Michael Graf, WID’s Science to Script writer in residence (2021-2022) interviews Rachel Kropa and David Lang from the Footprint Coalition. The Footprint Coalition invests in high-growth, sustainability-focused companies. They make charitable grants to non-profits that advance the adoption of environmental technology.
Krishanu Saha, along with colleagues Susan Hagness and Christopher Brace are among the 2022 class of inductees. AIMBE (American Institute for Medical and Biological Engineering) Fellows are considered to represent the top 2% of medical and biological engineers in the United States.
Claudia Solís-Lemus’ has been awarded a coveted five-year research grant from the National Science Foundation’s Faculty Early Career Development (CAREER) Award. Solís-Lemus’ NSF grant will support her research, which combines statistical theory and biology to help understand how the biodiversity that we see on Earth evolved from single-cell organisms.
In Faces of Data Science, we meet members of the data science community in fields from business, engineering and medicine to limnology, geography and biology, including WID faculty,Stephen Wright and Michael Ferris.
Through a series of lab studies between 2010 and 2017, Karen Schloss, PhD and her collaborator, Stephen Palmer PhD, a researcher at UC Berkeley, set out to find out why we like certain colors more than others.
They hypothesized the Ecological Valence Theory (EVT), which they describe in their 2017 paper as the theory that “…people like/dislike a given color to the degree that they like/dislike all of the objects and entities that they associate with that color.”
In a new study, the John Denu lab has learned that the fatty acids butyrate and propionate also activate p300, a crucial human enzyme that promotes the unspooling of DNA. This unwound DNA allows more genes to become active and expressed, which ultimately affects human health.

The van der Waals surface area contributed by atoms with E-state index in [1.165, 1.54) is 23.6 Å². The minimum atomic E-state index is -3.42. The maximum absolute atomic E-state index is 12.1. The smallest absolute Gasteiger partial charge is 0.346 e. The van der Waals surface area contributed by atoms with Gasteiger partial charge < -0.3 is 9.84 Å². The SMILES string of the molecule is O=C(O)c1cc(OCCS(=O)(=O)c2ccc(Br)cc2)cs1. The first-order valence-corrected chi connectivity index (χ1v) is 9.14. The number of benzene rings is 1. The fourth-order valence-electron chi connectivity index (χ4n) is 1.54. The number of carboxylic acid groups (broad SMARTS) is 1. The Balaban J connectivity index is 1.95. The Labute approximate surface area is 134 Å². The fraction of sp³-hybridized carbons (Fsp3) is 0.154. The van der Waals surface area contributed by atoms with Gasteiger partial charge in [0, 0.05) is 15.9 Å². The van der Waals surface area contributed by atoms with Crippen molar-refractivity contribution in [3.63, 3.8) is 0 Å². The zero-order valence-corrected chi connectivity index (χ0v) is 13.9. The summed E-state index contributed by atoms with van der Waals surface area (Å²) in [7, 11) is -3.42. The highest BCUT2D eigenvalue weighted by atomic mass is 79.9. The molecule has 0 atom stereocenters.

While studying the three-member model microbial community, nicknamed The Hitchhikers of the Rhizosphere (THOR), researchers from professor of plant pathology and director of the Wisconsin Institute for Discovery Jo Handelsman and professor of biomedical engineering and Discovery Fellow David Beebe’s labs noticed cells moving in unexpected, unique ways under the microscope.
Shaoqin “Sarah” Gong, professor of biomedical engineering; Zachary Morris, professor of human oncology; biomedical engineering postdoctoral researcher Ying Zhang and human oncology researcher Raghava Sriramaneni win one of the WARF Innovation awards for their work, Nanoparticle to Render Tumors More Susceptible to Treatment.
Picket Charlie is an environmental thriller about a US Forestry Ranger who must defend her island reserve of trees from a band of ruthless timber pirates in a near-future world ravaged by climate change. This table read production is a result of WID’s Science to Script Writer in Residency’s inaugural writer, Michael Graf.
David Baum discusses different theories that have been proposed to explain the origin of life and summarizes ongoing work in his laboratory and elsewhere with WPR’s Norman Gilliland.
WID Director, Jo Handelsman speaks to Science Friday’s Ira Flatow about the value of soil and her upcoming book A World Without Soil.